We now have 20 schools in the latest cohort employing 2,000 people, roughly a third of our workforce, and the focus is on developing a sustainable culture of wellbeing, including mentoring and coaching. That means making sure that all staff have the right skills, and that we create a culture where people are comfortable talking through issues and problems they may have, rather than bottling them up or feeling they’ve somehow ‘failed’.
We’re also looking actively at workload reduction, identifying and then removing tasks which could be unnecessary or better done in other ways, or reviewing the school calendar to spot and manage the peak times, for example. All these strategies are being shared across the participating schools, through a dedicated intranet as well as regular catch up meetings, but each school is free to adopt and adapt the strategies to fit its own circumstances. It isn’t –- and can’t ever be –a one-size-fits-all approach. By next year, we’ll have over half our schools participating.
3. Resilience: sharing the skills to succeed
Many people come to teaching with a highly dedicated and altruistic mindset. When they find, perhaps, that for many reasons their ambition isn’t always matched by the reality on the ground, it’s easy to become discouraged. You want so much to develop and encourage the children, you sometimes forget about your own basic needs. So, alongside the steps above, we’re working towards building what we call ‘resilience’.
We’re developing our own people to act as trainers, working with our trainee and newly qualified teachers to not only improve their skills, but giving continual feedback and support when it’s most needed, and equipping those individuals and supporting them so they can work better, while achieving – and maintaining – a more even work-life balance. Once again, though early days, the pilot schemes are providing excellent feedback. Our trainees are needing much less pastoral support in their training year as a result.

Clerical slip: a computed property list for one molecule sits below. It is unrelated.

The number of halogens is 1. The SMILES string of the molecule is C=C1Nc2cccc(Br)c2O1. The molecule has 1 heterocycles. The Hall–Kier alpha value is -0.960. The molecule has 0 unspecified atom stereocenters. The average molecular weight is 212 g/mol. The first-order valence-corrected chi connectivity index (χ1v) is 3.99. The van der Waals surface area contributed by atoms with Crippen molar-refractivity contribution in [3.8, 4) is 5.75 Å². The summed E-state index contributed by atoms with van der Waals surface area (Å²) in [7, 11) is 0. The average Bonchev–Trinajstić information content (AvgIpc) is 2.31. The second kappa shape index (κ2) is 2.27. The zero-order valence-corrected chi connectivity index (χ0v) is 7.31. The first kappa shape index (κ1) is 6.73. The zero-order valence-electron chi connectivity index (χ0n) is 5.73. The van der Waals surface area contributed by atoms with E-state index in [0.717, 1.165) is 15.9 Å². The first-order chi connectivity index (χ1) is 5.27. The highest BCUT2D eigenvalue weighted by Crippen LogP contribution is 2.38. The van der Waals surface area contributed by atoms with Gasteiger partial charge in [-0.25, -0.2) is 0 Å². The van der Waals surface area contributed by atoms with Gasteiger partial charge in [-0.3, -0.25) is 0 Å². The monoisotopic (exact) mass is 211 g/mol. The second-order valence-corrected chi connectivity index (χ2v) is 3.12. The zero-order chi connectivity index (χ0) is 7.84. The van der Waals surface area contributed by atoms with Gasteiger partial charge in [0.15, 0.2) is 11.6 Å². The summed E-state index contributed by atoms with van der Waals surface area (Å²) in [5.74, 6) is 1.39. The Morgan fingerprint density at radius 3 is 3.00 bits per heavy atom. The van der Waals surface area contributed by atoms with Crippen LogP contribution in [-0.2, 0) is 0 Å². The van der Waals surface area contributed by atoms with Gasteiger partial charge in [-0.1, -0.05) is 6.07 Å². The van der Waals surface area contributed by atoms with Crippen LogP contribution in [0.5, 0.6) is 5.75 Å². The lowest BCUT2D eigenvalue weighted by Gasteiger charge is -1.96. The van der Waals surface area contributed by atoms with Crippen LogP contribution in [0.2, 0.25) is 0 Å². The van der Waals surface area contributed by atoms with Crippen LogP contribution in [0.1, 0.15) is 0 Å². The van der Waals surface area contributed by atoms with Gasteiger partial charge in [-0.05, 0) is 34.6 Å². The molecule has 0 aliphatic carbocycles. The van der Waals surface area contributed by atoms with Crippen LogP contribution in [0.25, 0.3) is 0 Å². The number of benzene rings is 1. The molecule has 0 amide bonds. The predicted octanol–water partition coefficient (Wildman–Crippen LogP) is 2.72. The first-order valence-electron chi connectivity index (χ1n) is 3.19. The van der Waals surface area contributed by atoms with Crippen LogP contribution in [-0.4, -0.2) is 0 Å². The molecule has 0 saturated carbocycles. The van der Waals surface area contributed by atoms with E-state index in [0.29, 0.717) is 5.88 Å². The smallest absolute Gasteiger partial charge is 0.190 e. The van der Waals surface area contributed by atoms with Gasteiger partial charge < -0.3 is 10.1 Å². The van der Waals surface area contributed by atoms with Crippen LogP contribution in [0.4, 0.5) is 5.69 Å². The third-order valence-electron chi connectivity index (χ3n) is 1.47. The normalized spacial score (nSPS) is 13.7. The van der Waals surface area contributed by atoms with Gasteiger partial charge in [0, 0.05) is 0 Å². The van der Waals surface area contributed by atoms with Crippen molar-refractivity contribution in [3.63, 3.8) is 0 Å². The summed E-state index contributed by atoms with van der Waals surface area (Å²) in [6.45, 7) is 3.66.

The work is already producing benefits for the business. We have seen significant reductions in sickness absence in the participating schools along with significant reductions in sick pay and cover costs. Employee feedback is really strong with better engagement levels as well as more positive feedback on wellbeing and balancing work and home. The retention of good teachers is what this is ultimately all about, because good and experienced teachers make all the difference to outcomes for pupils and some of the participating schools have already seen significant reductions in staff turnover.
That leads me to one final important point – especially for those who may feel that all this work in education doesn’t have a potential to impact their own workplace. That is the need to focus on the needs of the business when introducing wellbeing programmes and be evidenced based in the approach. By focusing on the core business issues which wellbeing addresses, you can develop and prove the concept as a sound business case, not just as the latest passing HR fad or flavour of the month. Not to do so would be to denigrate workplace wellbeing, which our own evidence proves is far from a fad, but an essential part of not just our work in the education sector, but every workplace, whatever challenges your business might be facing.
Focus on the needs of the business when introducing wellbeing programmes and be evidenced-based in the approach